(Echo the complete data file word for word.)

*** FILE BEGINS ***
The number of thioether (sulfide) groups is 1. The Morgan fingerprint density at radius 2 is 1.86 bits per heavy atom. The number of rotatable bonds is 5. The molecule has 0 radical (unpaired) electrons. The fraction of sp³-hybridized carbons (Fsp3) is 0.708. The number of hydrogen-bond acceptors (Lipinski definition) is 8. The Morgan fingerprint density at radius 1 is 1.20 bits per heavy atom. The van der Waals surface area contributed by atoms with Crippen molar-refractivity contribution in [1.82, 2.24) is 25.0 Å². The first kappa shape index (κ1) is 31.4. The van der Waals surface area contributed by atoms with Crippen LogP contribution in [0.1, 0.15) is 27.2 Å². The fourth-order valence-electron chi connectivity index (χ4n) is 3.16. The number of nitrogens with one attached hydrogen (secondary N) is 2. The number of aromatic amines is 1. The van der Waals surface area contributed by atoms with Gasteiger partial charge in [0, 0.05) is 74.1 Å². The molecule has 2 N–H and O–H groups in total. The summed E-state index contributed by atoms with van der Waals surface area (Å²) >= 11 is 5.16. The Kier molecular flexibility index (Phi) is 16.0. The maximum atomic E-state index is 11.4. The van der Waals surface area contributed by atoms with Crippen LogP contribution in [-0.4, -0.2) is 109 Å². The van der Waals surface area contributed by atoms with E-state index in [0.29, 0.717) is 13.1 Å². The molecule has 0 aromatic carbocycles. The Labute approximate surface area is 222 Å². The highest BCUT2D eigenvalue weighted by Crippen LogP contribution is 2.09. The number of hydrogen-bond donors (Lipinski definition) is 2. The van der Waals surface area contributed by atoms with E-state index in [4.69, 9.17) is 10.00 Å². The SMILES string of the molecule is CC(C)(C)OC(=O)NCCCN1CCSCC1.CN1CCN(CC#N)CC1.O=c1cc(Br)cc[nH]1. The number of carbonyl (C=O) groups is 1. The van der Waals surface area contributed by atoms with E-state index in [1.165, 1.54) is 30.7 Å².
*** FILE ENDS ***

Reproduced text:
The number of thioether (sulfide) groups is 1. The Morgan fingerprint density at radius 2 is 1.86 bits per heavy atom. The number of rotatable bonds is 5. The molecule has 0 radical (unpaired) electrons. The fraction of sp³-hybridized carbons (Fsp3) is 0.708. The number of hydrogen-bond acceptors (Lipinski definition) is 8. The Morgan fingerprint density at radius 1 is 1.20 bits per heavy atom. The van der Waals surface area contributed by atoms with Crippen molar-refractivity contribution in [1.82, 2.24) is 25.0 Å². The first kappa shape index (κ1) is 31.4. The van der Waals surface area contributed by atoms with Crippen LogP contribution in [0.1, 0.15) is 27.2 Å². The fourth-order valence-electron chi connectivity index (χ4n) is 3.16. The number of nitrogens with one attached hydrogen (secondary N) is 2. The number of aromatic amines is 1. The van der Waals surface area contributed by atoms with Gasteiger partial charge in [0, 0.05) is 74.1 Å². The molecule has 2 N–H and O–H groups in total. The summed E-state index contributed by atoms with van der Waals surface area (Å²) >= 11 is 5.16. The Kier molecular flexibility index (Phi) is 16.0. The maximum atomic E-state index is 11.4. The van der Waals surface area contributed by atoms with Crippen LogP contribution in [-0.4, -0.2) is 109 Å². The van der Waals surface area contributed by atoms with E-state index in [0.29, 0.717) is 13.1 Å². The molecule has 0 aromatic carbocycles. The Labute approximate surface area is 222 Å². The highest BCUT2D eigenvalue weighted by Crippen LogP contribution is 2.09. The number of hydrogen-bond donors (Lipinski definition) is 2. The van der Waals surface area contributed by atoms with E-state index in [4.69, 9.17) is 10.00 Å². The SMILES string of the molecule is CC(C)(C)OC(=O)NCCCN1CCSCC1.CN1CCN(CC#N)CC1.O=c1cc(Br)cc[nH]1. The number of carbonyl (C=O) groups is 1. The van der Waals surface area contributed by atoms with E-state index in [1.165, 1.54) is 30.7 Å².